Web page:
The AGA Journals Blog highlights the latest discoveries in gastroenterology and hepatology research.

Developing a New Combination Treatment for HBV Infection

Share on facebook
Share on google
Share on twitter
Share on linkedin

NVR3–778, a capsid assembly modulator, reduces serum levels of hepatitis B virus (HBV) DNA and HBV RNA in mice with humanized livers and stable HBV infection, researchers report in the February issue of Gastroenterology. The combination of NVR3–778 and interferon prevented viral replication and HBV RNA particle production to a greater extent than either compound alone or entecavir.

Significant differences in response between the NVR3-778 plus peg-IFN combo and the individual NVR3-778 and peg-IFN groups were observed in serum HBV DNA on days 28 and 42 (**P < .01). Significant differences in response between peg-IFN containing groups and vehicle group were observed in serum HBsAg on day 42
(*P < .05).

An estimated 257 million people are living with HBV infection, defined as hepatitis B surface antigen (HBsAg)-positive. In 2015, hepatitis B resulted in 887,000 deaths, mostly from complications such as cirrhosis or hepatocellular carcinoma.

A vaccine against HBV has been available since 1982, but few effective treatments are available for individuals with chronic infection. Nucleos(t)ide analogs such as entecavir are effective, but do not completely prevent disease progression and need to be taken for life.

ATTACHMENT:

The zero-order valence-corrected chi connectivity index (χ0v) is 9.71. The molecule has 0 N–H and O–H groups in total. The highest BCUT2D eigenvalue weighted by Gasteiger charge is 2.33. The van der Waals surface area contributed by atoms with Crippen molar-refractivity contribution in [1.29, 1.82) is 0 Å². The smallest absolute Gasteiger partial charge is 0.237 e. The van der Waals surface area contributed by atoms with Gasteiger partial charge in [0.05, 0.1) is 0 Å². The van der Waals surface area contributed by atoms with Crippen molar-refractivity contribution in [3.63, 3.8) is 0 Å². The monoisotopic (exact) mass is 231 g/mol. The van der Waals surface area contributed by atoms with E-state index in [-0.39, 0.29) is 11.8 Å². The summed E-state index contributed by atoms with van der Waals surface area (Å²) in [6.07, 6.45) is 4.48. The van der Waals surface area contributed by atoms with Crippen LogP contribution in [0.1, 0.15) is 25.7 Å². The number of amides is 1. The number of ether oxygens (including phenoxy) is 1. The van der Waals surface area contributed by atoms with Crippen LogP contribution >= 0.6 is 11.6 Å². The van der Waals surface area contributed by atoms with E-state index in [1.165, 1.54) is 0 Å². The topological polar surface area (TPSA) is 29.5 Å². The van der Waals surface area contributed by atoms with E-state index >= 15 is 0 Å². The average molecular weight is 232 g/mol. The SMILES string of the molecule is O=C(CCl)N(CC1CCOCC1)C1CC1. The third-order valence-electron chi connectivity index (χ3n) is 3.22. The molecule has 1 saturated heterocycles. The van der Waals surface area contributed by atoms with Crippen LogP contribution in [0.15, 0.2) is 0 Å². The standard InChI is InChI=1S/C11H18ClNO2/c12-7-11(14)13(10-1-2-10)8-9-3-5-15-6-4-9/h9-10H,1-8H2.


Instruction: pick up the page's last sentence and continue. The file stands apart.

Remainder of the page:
Capsid assembly modulators bind to the HBV core protein, which assembles into capsid structures that enclose viral pregenomic RNA, the viral polymerase, and host proteins. HBV DNA formation occurs inside assembled capsids, where pregenomic RNA serves as a template for the viral polymerase. Reverse transcription of pregenomic RNA into HBV DNA is required for formation of new infectious virus particles.

Core protein assembly modifiers such as NVR3-778 are experimental HBV replication inhibitors that disrupt capsid formation. Compounds in the NVR 3-778 series block encapsidation of viral RNA, preventing production of infectious virus in vitro.

Klaus Klumpp et al investigated the efficacy of NVR3-778 in urokinase-type plasminogen activator/severe combined immunodeficiency (uPA/SCID) mice with livers regrown from human hepatocytes (humanized livers). These livers can be infected with HBV and allow for cccDNA-dependent virus replication.

The authors infected the mice with an HBV genotype C preparation and then waited 8 weeks for complete and persistent infection of the humanized livers, and reached a stage of stable production of HBV serum markers.

Mice were then given vehicle (control), NVR3–778, entecavir, pegylated interferon (peg-IFN), NVR3–778 plus entecavir, or NVR3–778 plus peg-IFN for 6 weeks.

Klumpp et al found that the mice given NVR3–778 or entecavir alone had reduced serum levels of HBV DNA compared with controls or mice given peg-IFN. The largest reduction was observed in mice given NVR3–778 plus peg-IFNin all mice in this group, the serum level of HBV DNA was below the limit of quantification.